I recently spent some time on vacation in Devon, in the United Kingdom. While there, I took pictures almost exclusively of dogs in order to catalog them and how they differ from the American dogs that I am used to.

Dogs of Devonshire, England

Ocean Dog - They occasionally wash ashore during high tide. This one looked on us for a moment before returning home.

Stealth Dog - He spies on his enemies and uses the information to his advantage.

Beach Dog - He has lost a kingdom to the sea, and waits for the time when it rises again.

Spit Dog - He eats a lot of grass and spits rudely. Reminds me of home.

Camouflage Dog - His ability to change colors and blend in with his surroundings is like nothing else in the dog world.

Angular Dog - This dog is aerodynamically sculpted. Lots of sharp ends. Possibly developed for military use?

Snake Dog - ???


Map of Scotland

Drawn in a fantasy Lord of Rings / The Hobbit style.

Some people wondered if I was selling prints for this or would sell the original files. Id rather just share it and people can do what they want with it from there. 

Below you can find a link to download the original PNG file, since Tumblr compresses images quite heavily. It’s relatively low resolution but still, if you do print this let me know, I’d love to see how it looks!

If you’re curious about how it was made or the kinds of tools and resources used, I’ve written a little overview on Medium which you can read here:


British weatherman Liam Dutton EFFORTLESSLY pronouncing the seemingly near-impossible name of a Welsh town: Llanfairpwllgwyngyllgogerychwyrndrobwllllantysiliogogogoch.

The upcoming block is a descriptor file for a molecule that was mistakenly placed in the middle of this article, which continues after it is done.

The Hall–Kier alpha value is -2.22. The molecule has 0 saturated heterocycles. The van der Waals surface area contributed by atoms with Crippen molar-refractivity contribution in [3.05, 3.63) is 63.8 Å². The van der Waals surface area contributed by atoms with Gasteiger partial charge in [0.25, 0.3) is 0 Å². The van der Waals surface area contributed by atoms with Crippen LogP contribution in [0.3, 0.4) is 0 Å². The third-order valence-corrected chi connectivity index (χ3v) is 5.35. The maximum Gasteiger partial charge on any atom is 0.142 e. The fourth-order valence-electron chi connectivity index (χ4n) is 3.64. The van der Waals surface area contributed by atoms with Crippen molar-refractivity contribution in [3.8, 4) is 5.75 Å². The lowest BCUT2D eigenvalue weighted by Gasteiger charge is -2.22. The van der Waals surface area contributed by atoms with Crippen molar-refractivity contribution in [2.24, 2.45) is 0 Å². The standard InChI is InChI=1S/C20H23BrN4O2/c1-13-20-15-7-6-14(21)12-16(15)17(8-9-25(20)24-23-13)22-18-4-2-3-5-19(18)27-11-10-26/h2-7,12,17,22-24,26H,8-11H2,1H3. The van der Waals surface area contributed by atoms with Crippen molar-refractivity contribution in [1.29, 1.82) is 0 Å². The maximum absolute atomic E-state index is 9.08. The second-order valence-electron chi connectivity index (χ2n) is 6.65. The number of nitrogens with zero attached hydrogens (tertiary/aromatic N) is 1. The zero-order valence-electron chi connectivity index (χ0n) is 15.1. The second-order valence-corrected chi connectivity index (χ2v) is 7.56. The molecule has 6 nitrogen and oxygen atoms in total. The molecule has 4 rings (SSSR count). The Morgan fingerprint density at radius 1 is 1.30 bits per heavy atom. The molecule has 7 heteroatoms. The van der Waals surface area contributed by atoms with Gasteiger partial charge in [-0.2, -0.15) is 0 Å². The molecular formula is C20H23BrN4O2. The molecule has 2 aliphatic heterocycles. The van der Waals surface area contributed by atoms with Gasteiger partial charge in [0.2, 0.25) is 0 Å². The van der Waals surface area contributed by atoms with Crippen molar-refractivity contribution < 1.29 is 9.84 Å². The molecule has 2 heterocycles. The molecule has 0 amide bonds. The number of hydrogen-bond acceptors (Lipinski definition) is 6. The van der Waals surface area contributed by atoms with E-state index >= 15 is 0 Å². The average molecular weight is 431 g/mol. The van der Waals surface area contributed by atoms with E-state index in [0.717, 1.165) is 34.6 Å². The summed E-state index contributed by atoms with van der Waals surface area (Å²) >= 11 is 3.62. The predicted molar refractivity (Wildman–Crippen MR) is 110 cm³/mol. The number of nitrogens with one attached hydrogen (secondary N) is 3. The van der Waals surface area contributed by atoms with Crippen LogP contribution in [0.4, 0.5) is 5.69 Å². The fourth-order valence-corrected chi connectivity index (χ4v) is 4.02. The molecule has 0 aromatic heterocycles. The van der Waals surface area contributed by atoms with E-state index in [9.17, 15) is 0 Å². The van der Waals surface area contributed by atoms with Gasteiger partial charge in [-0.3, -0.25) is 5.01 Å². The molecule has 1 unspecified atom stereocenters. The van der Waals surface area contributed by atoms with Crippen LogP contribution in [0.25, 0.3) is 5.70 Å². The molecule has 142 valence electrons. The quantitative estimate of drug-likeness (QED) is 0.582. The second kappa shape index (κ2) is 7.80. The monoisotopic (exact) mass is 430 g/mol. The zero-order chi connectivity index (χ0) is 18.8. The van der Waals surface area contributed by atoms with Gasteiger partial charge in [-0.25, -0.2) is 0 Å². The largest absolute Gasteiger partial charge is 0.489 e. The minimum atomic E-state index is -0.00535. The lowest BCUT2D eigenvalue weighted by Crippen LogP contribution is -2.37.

Y’all. This might seem just like a fun moment where a weatherman pronounced an impressively long word. But it’s so much more than that.

Wales is a part of the United Kingdom that seldom gets the same attention, especially internationally, as other parts of the UK (ex., England, Scotalnd or Northern Ireland). The people of Wales have their own distinct language and culture – both of which ahve often been looked down upon historically by other British peoples. In particular, the English-speaking politicians of old and new sought to make the UK an English-speaking country – leading to the decline and death of many of Britain’s languages. Languages are deeply tied to cultural heritage, and this could be said to be part of a greater effort to reduce cultural pride in minority ethnic groups in the UK. As such, over the past 200 years, Welsh as a language has been nearing language death. 

The Welsh people were not okay with this Anglicization of their nation. Llanfairpwllgwyngyllgogerychwyrndrobwllllantysiliogogogoch intentionally gave their town this long name in the 1860s – making it the longest name of any railroad post in Britain – as an effort to raise awareness about the Welsh language, which was beginning to die out. Today, Welsh is even closer to language death, but is slowly making a comeback. People like Liam Dutton, who are raising awareness of the Welsh language and culture in their everyday life, are helping to make that happen.

TL;DR: Liam Dutton is a badass, and this might seem minor, but this sort of visibility for an oft-forgotten British language and culture is absolutely amazing. 


Staffa and Fingal’s cave, Inner Hebrides, Scotland. Photos taken last week, when we had the chance to spend a few hours on the island.

Staffa is an entirely volcanic island, probably best known for its unique geological features such as the many caves and the unique shape of the basalt columns which are also found in the Giant’s Causeway and Rathlin island in Northern Ireland and, closer by, on the island of Ulva. It consists of a basement of tuff, underneath colonnades of a black fine-grained Tertiary basalt, overlying which is a third layer of basaltic lava lacking a crystalline structure. By contrast, slow cooling of the second layer of basalt resulted in an extraordinary pattern of predominantly hexagonal columns which form the faces and walls of the principal caves.